— Editors Contribution

Pocket door

Pocket door

A pocket door is a sliding door that disappears, when fully open, into a compartment in the adjacent wall. Pocket doors are used for architectural effect, or when there is no room for the swing of a hinged door. They usually travel on rollers suspended from an overhead track, although some also feature tracks or guides along the floor. Both single- and double-door versions are used, depending on how wide an entry is desired. Furthermore, installing a pocket door rather than a hinged door can add an average of ten square feet of floor space, according to building expert Tim Carter, who considers the pocket door "one of the top ten most overlooked items when many architects and builders plan a home". The doors were particularly common in Victorian homes to close off such areas as sitting rooms or dens; however, as architectural tastes changed, many of the hardware manufacturers went out of business. With improvement in the hardware and the growth of the market for condominiums and town homes, there has been a resurgence of interest in this space-saving feature. Modern residential uses include bathrooms, closets, laundry or utility rooms, or home offices. A wall-hung variation called an "open pocket door" may be used where in-wall installation is impractical; this version is recommended for homes with disabled residents due to greater ease of opening compared to traditional hinged, pull-open doors. One downside to pocket doors is hidden parts and hardware, which can make them difficult to replace or repair when something goes wrong. Fixing the problem might require removing the door and trim and opening up the wall.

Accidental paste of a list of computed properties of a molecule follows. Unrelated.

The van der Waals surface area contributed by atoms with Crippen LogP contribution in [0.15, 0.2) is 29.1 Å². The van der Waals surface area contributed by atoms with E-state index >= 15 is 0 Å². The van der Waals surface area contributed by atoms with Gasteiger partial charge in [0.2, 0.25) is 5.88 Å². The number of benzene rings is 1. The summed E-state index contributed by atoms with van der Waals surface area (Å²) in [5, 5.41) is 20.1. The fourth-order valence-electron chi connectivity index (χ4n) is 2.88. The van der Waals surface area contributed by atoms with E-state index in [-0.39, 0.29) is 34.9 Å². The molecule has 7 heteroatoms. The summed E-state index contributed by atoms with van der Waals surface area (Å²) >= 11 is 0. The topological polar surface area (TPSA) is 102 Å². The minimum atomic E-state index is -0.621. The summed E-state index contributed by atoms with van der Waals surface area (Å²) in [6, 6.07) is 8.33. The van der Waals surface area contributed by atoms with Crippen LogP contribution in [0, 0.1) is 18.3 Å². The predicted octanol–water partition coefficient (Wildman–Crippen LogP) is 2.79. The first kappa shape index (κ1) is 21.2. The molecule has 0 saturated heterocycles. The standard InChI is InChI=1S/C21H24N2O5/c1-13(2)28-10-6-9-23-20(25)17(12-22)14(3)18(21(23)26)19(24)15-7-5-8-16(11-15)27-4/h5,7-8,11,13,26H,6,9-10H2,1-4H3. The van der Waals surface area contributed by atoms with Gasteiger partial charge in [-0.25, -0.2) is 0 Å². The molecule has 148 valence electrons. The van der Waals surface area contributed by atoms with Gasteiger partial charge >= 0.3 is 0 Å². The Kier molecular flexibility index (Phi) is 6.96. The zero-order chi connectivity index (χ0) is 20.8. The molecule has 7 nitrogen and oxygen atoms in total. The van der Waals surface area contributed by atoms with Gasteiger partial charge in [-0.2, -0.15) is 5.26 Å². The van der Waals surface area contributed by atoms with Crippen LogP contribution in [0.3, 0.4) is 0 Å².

— Freebase

Alarm, Burglar

Alarm, Burglar

A system of circuits with alarm bell extending over a house or apartments designed to give notice of the opening of a window or door. As adjuncts to the system the treads of the stairs are sometimes arranged to ring the bell, by completing a circuit when trod on. Door mats are also arranged to close circuits in like manner.



For doors and windows switches are provided which are open as long as the door or window is closed, but which, on being released by opening the door or windows, automatically close the circuit. The circuit includes an alarm bell and battery, and the latter begins to ring and continues until stopped, either by the closing of the door or by a switch being turned. The connections are sometimes so contrived that the reclosing of the door or window will not stop the bell from ringing.